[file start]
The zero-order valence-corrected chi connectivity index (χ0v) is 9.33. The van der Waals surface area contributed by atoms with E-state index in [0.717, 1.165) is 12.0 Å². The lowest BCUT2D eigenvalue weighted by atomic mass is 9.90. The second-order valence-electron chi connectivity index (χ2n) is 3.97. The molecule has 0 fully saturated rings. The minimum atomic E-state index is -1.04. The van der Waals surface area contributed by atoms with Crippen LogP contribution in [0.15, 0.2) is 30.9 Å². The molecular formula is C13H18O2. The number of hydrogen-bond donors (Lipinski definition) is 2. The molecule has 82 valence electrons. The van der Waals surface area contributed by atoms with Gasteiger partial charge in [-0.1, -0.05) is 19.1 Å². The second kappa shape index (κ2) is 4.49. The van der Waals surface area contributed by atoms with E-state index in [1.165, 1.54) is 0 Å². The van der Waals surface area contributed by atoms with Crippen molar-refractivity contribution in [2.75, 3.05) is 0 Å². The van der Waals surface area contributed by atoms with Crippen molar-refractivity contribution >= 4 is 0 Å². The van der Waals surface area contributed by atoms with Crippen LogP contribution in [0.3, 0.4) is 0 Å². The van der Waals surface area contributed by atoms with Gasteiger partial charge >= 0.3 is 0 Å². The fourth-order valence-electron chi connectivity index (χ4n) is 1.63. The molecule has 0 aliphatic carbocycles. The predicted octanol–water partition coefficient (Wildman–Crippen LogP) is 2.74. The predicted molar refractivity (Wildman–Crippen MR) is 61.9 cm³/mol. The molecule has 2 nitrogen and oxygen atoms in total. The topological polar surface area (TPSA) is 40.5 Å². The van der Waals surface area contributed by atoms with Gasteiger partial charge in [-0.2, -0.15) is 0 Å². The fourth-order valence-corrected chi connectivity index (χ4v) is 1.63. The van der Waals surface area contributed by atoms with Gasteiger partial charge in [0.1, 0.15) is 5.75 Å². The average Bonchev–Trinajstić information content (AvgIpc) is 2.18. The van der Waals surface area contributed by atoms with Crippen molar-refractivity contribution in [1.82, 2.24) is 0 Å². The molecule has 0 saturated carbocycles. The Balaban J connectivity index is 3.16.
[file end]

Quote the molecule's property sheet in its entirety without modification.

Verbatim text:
The zero-order valence-corrected chi connectivity index (χ0v) is 9.33. The van der Waals surface area contributed by atoms with E-state index in [0.717, 1.165) is 12.0 Å². The lowest BCUT2D eigenvalue weighted by atomic mass is 9.90. The second-order valence-electron chi connectivity index (χ2n) is 3.97. The molecule has 0 fully saturated rings. The minimum atomic E-state index is -1.04. The van der Waals surface area contributed by atoms with Crippen LogP contribution in [0.15, 0.2) is 30.9 Å². The molecular formula is C13H18O2. The number of hydrogen-bond donors (Lipinski definition) is 2. The molecule has 82 valence electrons. The van der Waals surface area contributed by atoms with Gasteiger partial charge in [-0.1, -0.05) is 19.1 Å². The second kappa shape index (κ2) is 4.49. The van der Waals surface area contributed by atoms with E-state index in [1.165, 1.54) is 0 Å². The van der Waals surface area contributed by atoms with Crippen molar-refractivity contribution in [2.75, 3.05) is 0 Å². The van der Waals surface area contributed by atoms with Crippen molar-refractivity contribution >= 4 is 0 Å². The van der Waals surface area contributed by atoms with Crippen LogP contribution in [0.3, 0.4) is 0 Å². The van der Waals surface area contributed by atoms with Gasteiger partial charge >= 0.3 is 0 Å². The fourth-order valence-electron chi connectivity index (χ4n) is 1.63. The molecule has 0 aliphatic carbocycles. The predicted octanol–water partition coefficient (Wildman–Crippen LogP) is 2.74. The predicted molar refractivity (Wildman–Crippen MR) is 61.9 cm³/mol. The molecule has 2 nitrogen and oxygen atoms in total. The topological polar surface area (TPSA) is 40.5 Å². The van der Waals surface area contributed by atoms with Gasteiger partial charge in [-0.2, -0.15) is 0 Å². The fourth-order valence-corrected chi connectivity index (χ4v) is 1.63. The van der Waals surface area contributed by atoms with Gasteiger partial charge in [0.1, 0.15) is 5.75 Å². The average Bonchev–Trinajstić information content (AvgIpc) is 2.18. The van der Waals surface area contributed by atoms with Crippen molar-refractivity contribution in [1.82, 2.24) is 0 Å². The molecule has 0 saturated carbocycles. The Balaban J connectivity index is 3.16.